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Tuesday, July 17, 2012

Stolen Art Watch, Art Crime Has No Borders

Brazilian masterminds art thefts from behind bars

Rio de Janeiro: A convicted art thief was found by the Brazilian police to be running an international ring from a prison in Rio de Janeiro, selling stolen art works in neighbouring countries, a media report said.

Laessio Rodrigues de Oliveira, who studied information science, began serving a 12-year prison sentence in 2007 for stealing and falsifying art works, a newspaper reported on its website.

Rodrigues de Oliveira, 39, has been running the ring from the Bangu prison in Rio de Janeiro.

The ring stole art works from museums and libraries in the Brazilian states of Bahia, Minas Gerais, Pernambuco, Rio de Janeiro and Sao Paulo, selling them to collectors in Argentina, Uruguay and even Brazil.

Rodrigues de Oliveira, who staged robberies at the request of collectors, "is the biggest thief of rare works in the country", police said.

The convicted art thief used cell phones, letters and messages carried by visitors to run the ring.

Rodrigues de Oliveira first gained notoriety in 1998, when he stole 14 antiquarian magazines and newspapers worth $750,000 from the National Library in Sao Paulo.

Lady on the Terrace replaces damaged Monet painting

This is the painting that has replaced the Monet masterpiece damaged after an alleged attack in the National Gallery.

The work, called Lady On The Terrace, is by another French artist who was inspired by Monet himself.

Paul Signac was so impressed by Monet that he gave up his training in architecture to pursue a career as a painter after attending an exhibition of Monet's work.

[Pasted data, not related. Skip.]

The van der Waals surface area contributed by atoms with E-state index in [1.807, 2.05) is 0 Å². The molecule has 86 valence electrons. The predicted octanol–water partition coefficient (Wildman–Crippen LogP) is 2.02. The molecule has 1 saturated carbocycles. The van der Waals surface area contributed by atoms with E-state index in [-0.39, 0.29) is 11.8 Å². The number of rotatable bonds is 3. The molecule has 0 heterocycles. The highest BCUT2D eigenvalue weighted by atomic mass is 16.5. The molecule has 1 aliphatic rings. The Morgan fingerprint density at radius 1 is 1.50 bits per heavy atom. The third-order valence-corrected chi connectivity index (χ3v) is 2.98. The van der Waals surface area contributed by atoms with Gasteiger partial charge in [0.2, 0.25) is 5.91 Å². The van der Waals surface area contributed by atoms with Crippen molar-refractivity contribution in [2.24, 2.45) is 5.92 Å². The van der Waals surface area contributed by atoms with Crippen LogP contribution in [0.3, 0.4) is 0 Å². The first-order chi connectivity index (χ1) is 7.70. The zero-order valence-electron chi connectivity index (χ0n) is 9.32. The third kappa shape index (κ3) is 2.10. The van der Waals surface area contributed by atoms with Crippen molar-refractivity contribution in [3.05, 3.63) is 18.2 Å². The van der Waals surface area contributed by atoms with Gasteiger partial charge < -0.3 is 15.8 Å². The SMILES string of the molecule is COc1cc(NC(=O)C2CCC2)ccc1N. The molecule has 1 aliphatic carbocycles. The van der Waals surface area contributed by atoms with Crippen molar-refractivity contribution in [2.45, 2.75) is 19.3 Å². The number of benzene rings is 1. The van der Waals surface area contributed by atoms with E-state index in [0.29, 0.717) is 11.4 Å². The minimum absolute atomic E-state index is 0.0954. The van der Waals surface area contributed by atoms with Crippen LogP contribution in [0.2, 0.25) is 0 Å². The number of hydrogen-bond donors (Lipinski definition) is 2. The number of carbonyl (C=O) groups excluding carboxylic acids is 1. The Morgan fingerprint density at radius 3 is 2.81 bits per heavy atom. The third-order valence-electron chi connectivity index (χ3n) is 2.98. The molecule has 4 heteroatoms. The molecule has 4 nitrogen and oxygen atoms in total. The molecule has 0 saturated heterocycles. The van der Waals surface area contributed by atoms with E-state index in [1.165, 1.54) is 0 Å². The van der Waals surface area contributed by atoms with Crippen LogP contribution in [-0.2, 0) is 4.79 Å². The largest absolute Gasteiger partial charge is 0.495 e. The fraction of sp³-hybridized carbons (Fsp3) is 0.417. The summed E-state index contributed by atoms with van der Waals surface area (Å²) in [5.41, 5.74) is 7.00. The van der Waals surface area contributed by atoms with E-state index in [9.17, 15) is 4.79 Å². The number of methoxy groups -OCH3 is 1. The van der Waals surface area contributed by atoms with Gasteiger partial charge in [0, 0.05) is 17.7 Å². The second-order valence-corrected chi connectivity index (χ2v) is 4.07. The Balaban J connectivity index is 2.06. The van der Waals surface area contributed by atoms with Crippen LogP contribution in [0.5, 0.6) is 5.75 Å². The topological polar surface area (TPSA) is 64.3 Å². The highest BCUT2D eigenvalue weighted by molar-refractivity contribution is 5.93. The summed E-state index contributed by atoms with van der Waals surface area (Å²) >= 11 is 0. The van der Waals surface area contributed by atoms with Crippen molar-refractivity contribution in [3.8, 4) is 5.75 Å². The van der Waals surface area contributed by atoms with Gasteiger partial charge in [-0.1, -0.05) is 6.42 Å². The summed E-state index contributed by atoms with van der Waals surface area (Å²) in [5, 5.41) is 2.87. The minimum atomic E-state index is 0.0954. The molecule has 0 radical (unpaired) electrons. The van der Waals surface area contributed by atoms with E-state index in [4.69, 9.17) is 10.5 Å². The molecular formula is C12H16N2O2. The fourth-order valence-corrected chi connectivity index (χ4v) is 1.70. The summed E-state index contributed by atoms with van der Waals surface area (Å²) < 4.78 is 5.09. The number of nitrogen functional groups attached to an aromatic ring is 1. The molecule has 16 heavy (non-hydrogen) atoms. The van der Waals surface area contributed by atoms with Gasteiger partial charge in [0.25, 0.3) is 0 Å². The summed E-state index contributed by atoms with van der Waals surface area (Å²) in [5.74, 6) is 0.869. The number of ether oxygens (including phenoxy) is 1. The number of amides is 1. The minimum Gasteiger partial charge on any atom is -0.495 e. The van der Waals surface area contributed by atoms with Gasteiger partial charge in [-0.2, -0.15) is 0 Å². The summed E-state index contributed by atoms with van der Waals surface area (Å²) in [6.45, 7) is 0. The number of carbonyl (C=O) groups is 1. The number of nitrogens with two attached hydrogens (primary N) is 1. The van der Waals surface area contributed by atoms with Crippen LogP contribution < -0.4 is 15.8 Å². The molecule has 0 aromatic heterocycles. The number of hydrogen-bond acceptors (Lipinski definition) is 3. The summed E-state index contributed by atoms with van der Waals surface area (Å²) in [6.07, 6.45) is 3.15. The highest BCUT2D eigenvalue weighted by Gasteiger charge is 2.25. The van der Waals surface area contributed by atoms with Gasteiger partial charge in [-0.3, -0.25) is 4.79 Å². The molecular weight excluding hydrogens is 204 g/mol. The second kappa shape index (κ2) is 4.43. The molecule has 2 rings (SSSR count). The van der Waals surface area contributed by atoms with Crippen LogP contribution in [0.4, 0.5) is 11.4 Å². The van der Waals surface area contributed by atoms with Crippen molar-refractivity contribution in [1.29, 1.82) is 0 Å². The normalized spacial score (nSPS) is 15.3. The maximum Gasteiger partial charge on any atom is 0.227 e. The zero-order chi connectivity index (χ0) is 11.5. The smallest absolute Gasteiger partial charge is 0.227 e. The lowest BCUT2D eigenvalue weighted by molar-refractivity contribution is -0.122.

The damaged Monet painting, Argenteuil Basin With A Single Sailboat, is currently with gardai as they investigate an alleged attack on it on June 29.

It will have to undergo extensive examination and restoration by the gallery's conservation department before it can be put on view again.

Andrew Shannon (47) of Willans Way, Ongar, was remanded in custody after he was charged with causing criminal damage to the valuable Monet oil-painting.

The Signac painting chosen to replace the Monet in the Millennium Wing of the National Gallery is proving popular among visitors and tourists.

Signac's uses dots of colour which are blended by the eye of the viewer, rather then the broad brushstrokes favoured by Monet.

The painting from 1898 depicts a scene in St Tropez.

"We have tried to replace the Monet with another European painting in a similar style," said Valerie Keogh of the National Gallery.

Antiques thefts in Brighton and Hove could be work of organised gang

An organised gang could be behind a series of linked antique burglaries.

Homes across Brighton and Hove have been targeted.

On one occasion a widower in his 90s was targeted. As he slept a large number of antiques were stolen.

A thief or thieves forced the window of his home in Roedean Road open and stole two-inch brass clocks, a solid silver tea set, solid silver greyhound and brass candlesticks.

They also took a vintage Mercedes car from his garage which had belonged to his wife who had died.

Police said the man was devastated by the loss of such a sentimental item.

The man’s home was targeted during the early hours of Sunday, July 8.

Distressing On Friday, July 6, at around 10.30am a high value Georgian clock along with solid silver items thatincluded rose vases, coasters, bowls and an Edwardian silver sweet dish plus an original Staffordshire figure were stolen from a house in Vale Avenue, Patcham, Brighton, while the owner had popped to the shops.

On this occasion entry was gained via the back door.

Around the same time an antique charmbracelet with a little fork and trowel charm, was stolen from a property nearby in King George VI Avenue, Hove.

Detective Sergeant KateWitt said it was likely there was more than one offender because of the “bulk and weight” of the items stolen.

She said: “We don’t have any specific intelligence as to why these houses have been targeted.

“It is likely an organised group.

“The offendersmight have been looking in the area in the run-up to the offences.”

She said the elderlyman was “very, very upset”. “He associates the car with his wife,” she said.

“These burglaries have been incredibly distressing for all three victims. The antiques were not only of high monetary value but also incredibly sentimental to their owners.

“We are not ruling out that all three burglaries may be linked and that the homes were specifically targeted.”

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